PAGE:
However, the reference for this claim is the following article: Pharmacological characterization of the novel anxiolytic beta-carboline abecarnil in rodents and primates. Upon skimming this article I'm unable to find any justification for the statement - if anyone else feels like looking through it I would be much obliged :-) 

I'm very skeptical about such a statement until I see some actual receptor affinities, since complete non-selectivity is, to my knowledge, highly unusual. This would, as far as I understand, mean that the equilibrium constant for the formation (or dissociation) of etizolam+receptor complex had to be the same for all receptor subtypes, which I find find highly improbable from a purely steric point of view, so to say. I may be wrong, however, since I have not studied pharmacology!

Sam93: Do you have a reference for your claim of αselectivity?  I'd be very interested in collecting some sound pharmacological data on etizolam (and perhaps other benzodiazepine agonists), with the assistance of anyone who wants to chime in :-)

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It is? I can access it just fine - that's strange.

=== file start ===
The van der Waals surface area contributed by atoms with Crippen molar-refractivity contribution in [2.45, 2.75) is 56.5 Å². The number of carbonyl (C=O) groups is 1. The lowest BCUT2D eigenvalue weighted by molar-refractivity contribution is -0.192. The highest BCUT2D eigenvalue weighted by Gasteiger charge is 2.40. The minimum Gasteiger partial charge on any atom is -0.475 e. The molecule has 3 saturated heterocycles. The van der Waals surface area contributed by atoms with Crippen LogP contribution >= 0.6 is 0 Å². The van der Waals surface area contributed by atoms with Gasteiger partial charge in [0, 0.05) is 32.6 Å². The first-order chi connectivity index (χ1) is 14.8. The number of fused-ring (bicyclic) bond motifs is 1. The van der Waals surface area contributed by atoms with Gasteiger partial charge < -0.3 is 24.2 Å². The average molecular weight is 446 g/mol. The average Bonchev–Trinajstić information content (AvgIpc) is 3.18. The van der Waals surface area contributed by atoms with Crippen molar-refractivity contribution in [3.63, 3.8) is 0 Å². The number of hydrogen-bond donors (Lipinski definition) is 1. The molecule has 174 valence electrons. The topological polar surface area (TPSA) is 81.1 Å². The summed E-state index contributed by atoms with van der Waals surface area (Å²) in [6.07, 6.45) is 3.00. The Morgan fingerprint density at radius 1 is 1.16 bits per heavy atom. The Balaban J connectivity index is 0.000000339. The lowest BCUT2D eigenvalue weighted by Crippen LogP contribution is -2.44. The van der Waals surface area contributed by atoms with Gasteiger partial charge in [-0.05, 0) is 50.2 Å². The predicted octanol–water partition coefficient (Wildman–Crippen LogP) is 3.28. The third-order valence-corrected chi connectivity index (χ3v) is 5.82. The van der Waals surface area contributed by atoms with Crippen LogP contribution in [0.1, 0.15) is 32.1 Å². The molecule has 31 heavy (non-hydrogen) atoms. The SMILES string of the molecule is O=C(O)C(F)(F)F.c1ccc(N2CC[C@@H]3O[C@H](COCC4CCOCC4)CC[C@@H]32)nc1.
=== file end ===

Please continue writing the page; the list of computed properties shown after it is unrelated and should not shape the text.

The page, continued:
I'll skim it through tomorrow.. though BZD's are not my specialty, so to speak :)

Thanks! Only do it if/when you feel like it, mate :)

I'm at a friend's place - he's asleep by now, and I'm studying benzodiazepine receptors on a chocolate high :D I probably should be getting home...


On a slightly related note, it is a shame that abecarnil is so hepatoxic. It seems like such a perfect candidate for a non-sedating, non-hypnotic anxiolytic. It is apparently a highly selective benzodiazepine agonist exhibiting much less potential for physical dependence and withdrawal symptoms. In fact there are several candidates for HPPD-friendly benzo work-alikes. Ideally, the way I see it, we would have a benzo that is non-sedating and non-hypnotic while retaining anxiolytic and anti-convulsant activity (clonazepam is generally accepted as a good anti-convulsant benzodiazepine, I would think that this is part of the reason why it is the preferred benzodiazepine for many HPPD sufferers).

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I'm confused... How do they derive a statement for Etizolam from an article about Abecarnil?
edit: Yeah I can't find any justification for that statement from that article either.. Also checked what beta-CCE and ZK-93426 were, but they're not Etizolam. Maybe hit up wiki and change to "citation invalid" or something?

BTW the link only works if you're coming from the youknowwhere website. Try this instead for those who can't access it.

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Thanks for reading it :-) I can see a few statements in the article which could be misinterpreted if one were very sloppy, especially the part where they speak of selectivity towards BZ receptors in the cerebellum as opposed to those in the spinal cord.

In fact, the way I read the article, there is some indication that etizolam induces much less motor impairment at effective doses. Look: